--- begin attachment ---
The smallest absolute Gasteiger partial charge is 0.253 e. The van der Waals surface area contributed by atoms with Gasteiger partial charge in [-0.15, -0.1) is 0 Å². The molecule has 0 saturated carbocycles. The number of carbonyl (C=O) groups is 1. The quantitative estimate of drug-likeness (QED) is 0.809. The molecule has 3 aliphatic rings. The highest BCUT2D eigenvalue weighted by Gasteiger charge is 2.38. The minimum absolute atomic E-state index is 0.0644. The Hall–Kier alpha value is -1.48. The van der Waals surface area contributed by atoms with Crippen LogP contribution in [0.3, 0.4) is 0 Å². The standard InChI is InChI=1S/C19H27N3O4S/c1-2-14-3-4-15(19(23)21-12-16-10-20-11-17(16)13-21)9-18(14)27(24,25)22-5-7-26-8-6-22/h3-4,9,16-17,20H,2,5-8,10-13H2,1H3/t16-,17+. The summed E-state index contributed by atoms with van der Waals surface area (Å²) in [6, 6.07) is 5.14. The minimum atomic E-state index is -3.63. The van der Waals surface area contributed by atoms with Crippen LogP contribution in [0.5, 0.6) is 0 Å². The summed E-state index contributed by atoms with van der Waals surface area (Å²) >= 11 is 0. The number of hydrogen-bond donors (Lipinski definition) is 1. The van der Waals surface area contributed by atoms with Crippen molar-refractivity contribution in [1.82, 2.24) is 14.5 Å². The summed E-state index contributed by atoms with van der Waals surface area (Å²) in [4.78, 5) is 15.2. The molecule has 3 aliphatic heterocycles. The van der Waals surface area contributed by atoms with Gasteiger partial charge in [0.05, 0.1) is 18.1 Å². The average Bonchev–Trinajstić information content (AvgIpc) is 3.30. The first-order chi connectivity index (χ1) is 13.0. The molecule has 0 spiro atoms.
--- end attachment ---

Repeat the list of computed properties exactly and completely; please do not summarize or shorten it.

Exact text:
The smallest absolute Gasteiger partial charge is 0.253 e. The van der Waals surface area contributed by atoms with Gasteiger partial charge in [-0.15, -0.1) is 0 Å². The molecule has 0 saturated carbocycles. The number of carbonyl (C=O) groups is 1. The quantitative estimate of drug-likeness (QED) is 0.809. The molecule has 3 aliphatic rings. The highest BCUT2D eigenvalue weighted by Gasteiger charge is 2.38. The minimum absolute atomic E-state index is 0.0644. The Hall–Kier alpha value is -1.48. The van der Waals surface area contributed by atoms with Crippen LogP contribution in [0.3, 0.4) is 0 Å². The standard InChI is InChI=1S/C19H27N3O4S/c1-2-14-3-4-15(19(23)21-12-16-10-20-11-17(16)13-21)9-18(14)27(24,25)22-5-7-26-8-6-22/h3-4,9,16-17,20H,2,5-8,10-13H2,1H3/t16-,17+. The summed E-state index contributed by atoms with van der Waals surface area (Å²) in [6, 6.07) is 5.14. The minimum atomic E-state index is -3.63. The van der Waals surface area contributed by atoms with Crippen LogP contribution in [0.5, 0.6) is 0 Å². The summed E-state index contributed by atoms with van der Waals surface area (Å²) >= 11 is 0. The number of hydrogen-bond donors (Lipinski definition) is 1. The van der Waals surface area contributed by atoms with Crippen molar-refractivity contribution in [1.82, 2.24) is 14.5 Å². The summed E-state index contributed by atoms with van der Waals surface area (Å²) in [4.78, 5) is 15.2. The molecule has 3 aliphatic heterocycles. The van der Waals surface area contributed by atoms with Gasteiger partial charge in [0.05, 0.1) is 18.1 Å². The average Bonchev–Trinajstić information content (AvgIpc) is 3.30. The first-order chi connectivity index (χ1) is 13.0. The molecule has 0 spiro atoms.